Home Nov 2018 – Jan 2019 Washington Vignettes

Nov 2018 – Jan 2019 Washington Vignettes

by admin

By Matthew Kangas

ALFREDO ARREGUÍN, NIGHT JARS, 2011 SEARSBUXTON COLLECTION, PROMISED GIFT TO BIMA. PHOTO: ROB VINNEDGE

ALFREDO ARREGUÍN: LIFE PATTERNS
Bainbridge Island Museum of Art, Bainbridge Island. To Feb 3, 2019

Alfredo Arreguín has been honored by the National Academy of Sciences as well as the National Portrait Gallery and Smithsonian American Art Museum. This show, his third US museum retrospective, includes recent works focusing on ecology, nature and icons of Mexican cultural history. Now 83, the University of Washington–educated artist combines rigorous formal compositions of linear grids with imagery of natural scenes, endangered jungles, and cultural and political fi gures associated with la Raza (Hispanophone communities throughout the world).

EMILY ENDO, SICK PONY, 2017. PHOTO COURTESY OF THE ARTIST

BAM BIENNIAL 2018: BAM! GLASSTASTIC
Bellevue Arts Museum, Bellevue. Nov 9, 2018 – Apr 14, 2019

Part of a curatorial policy shift away from crafts and design, the fi fth Bellevue Arts Museum biennial survey will be the museum’s “last materials-based biennial.” This may prove a bad idea, since the museum’s strengths have historically been with clay, glass, fiber, metals and wood. A blue-ribbon jury selected 48 artists, most with ties to Pilchuck Glass School. New work is on view, with much specially created for the event. Two US$5,000 prizes will be awarded.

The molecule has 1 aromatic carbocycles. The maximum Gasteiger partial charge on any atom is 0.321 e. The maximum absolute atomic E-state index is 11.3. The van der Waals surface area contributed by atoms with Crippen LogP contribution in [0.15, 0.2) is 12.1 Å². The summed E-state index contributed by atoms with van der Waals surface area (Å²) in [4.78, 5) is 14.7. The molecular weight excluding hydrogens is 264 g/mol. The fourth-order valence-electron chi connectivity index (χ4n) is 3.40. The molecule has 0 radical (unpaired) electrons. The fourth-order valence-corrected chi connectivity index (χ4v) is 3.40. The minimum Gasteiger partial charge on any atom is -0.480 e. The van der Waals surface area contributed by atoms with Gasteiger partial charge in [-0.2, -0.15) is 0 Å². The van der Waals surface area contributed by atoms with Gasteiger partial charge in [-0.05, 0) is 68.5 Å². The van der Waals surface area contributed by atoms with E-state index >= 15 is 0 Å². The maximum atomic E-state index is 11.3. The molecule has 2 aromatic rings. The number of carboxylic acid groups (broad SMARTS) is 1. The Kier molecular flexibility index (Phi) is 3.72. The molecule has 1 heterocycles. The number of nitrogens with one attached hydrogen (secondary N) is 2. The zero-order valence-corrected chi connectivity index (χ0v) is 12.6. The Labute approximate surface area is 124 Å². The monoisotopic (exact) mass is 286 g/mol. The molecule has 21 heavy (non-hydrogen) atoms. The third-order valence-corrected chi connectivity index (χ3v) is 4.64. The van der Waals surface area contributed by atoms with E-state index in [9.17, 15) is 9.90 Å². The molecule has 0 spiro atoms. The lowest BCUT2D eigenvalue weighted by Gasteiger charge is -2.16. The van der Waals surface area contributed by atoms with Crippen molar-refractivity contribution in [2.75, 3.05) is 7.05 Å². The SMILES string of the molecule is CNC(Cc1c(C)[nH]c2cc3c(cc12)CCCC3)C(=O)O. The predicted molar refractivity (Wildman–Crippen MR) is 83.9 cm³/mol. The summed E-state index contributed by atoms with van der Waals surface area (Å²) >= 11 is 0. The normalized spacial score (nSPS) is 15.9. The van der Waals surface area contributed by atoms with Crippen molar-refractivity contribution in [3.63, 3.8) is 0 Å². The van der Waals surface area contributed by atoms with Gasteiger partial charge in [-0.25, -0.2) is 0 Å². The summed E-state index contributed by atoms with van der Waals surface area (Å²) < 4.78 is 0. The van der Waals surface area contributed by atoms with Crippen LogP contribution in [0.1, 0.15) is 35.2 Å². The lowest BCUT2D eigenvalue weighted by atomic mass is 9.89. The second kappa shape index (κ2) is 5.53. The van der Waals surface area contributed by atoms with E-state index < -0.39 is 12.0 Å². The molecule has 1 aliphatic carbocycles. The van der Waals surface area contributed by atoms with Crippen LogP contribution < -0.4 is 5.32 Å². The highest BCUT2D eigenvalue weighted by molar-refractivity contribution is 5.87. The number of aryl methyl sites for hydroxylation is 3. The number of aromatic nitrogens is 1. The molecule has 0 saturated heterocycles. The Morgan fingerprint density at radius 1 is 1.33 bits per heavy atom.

RONNIE FAIRBANKS CHIPPEWA/TLINGIT/ TS’MSYEN NATIONS, EAGLE BOY LONG BOARD. PHOTO BY STONINGTON GALLERY

FAST FORWARD: SKATEBOARDS & PADDLES
Stonington Gallery, Seattle. Dec 6, 2018 – Jan 6, 2019

It’s entirely appropriate that non-Indigenous artists are included along with First Nations and Native American artists in Fast Forward: Skateboards & Paddles, since the annual winter invitational’s theme emerges out of a non-Native pastime, skateboarding. Canoe paddles are added, newly decorated, to complement the boards covered in tribal ornaments and signs. Some designs mimic gra ti while others adapt formline totem-pole imagery to the curves of skate decks and carved paddles. Canadian artists exhibit alongside Americans to underscore meaningless national borders.

BETSY EBY, BEYOND THE SKY, 2018

BETSY EBY: I AM OCEAN
Winston Wächter Fine Art, Seattle. Dec 15, 2018 – Feb 6, 2019

Though rooted in her myriad observations of nature in a considerable geographic expanse, Betsy Eby’s paintings use melted wax and oil pigment for their varied textural effects. For her eighth show at Winston Wächter since 2003, the artist creates paintings based on her summers on the Maine coast. Highly abstracted scenes of crested waves beneath looming black and blue skies follow from work seen in her successful exhibition last year in London at Cadogan Contemporary.

ROBERT C. JONES, WHITE/EXTERIOR, 1976 COURTESY OF G. GIBSON GALLERY

IN TANDEM: WORKS BY FAY JONES AND ROBERT C. JONES
James Harris Gallery, Seattle. Jan 9 – Feb 23, 2019; G. Gibson Gallery, Seattle. Jan 26 – March 1, 2019

While Robert C. Jones was teaching art at the University of Washington, his wife, Fay, was home raising their four children – and painting nonstop. Both slowly developed their careers at di erent paces, until Fay’s figurative fantasies attained the same recognition as Robert’s thickly gestured abstractions – the result of his three-week miracle master class with Hans Hofmann in 1952. Now in their 80s, Jones and Jones build on a clutch of solo art museum surveys, extensive critical writings and numerous gallery shows.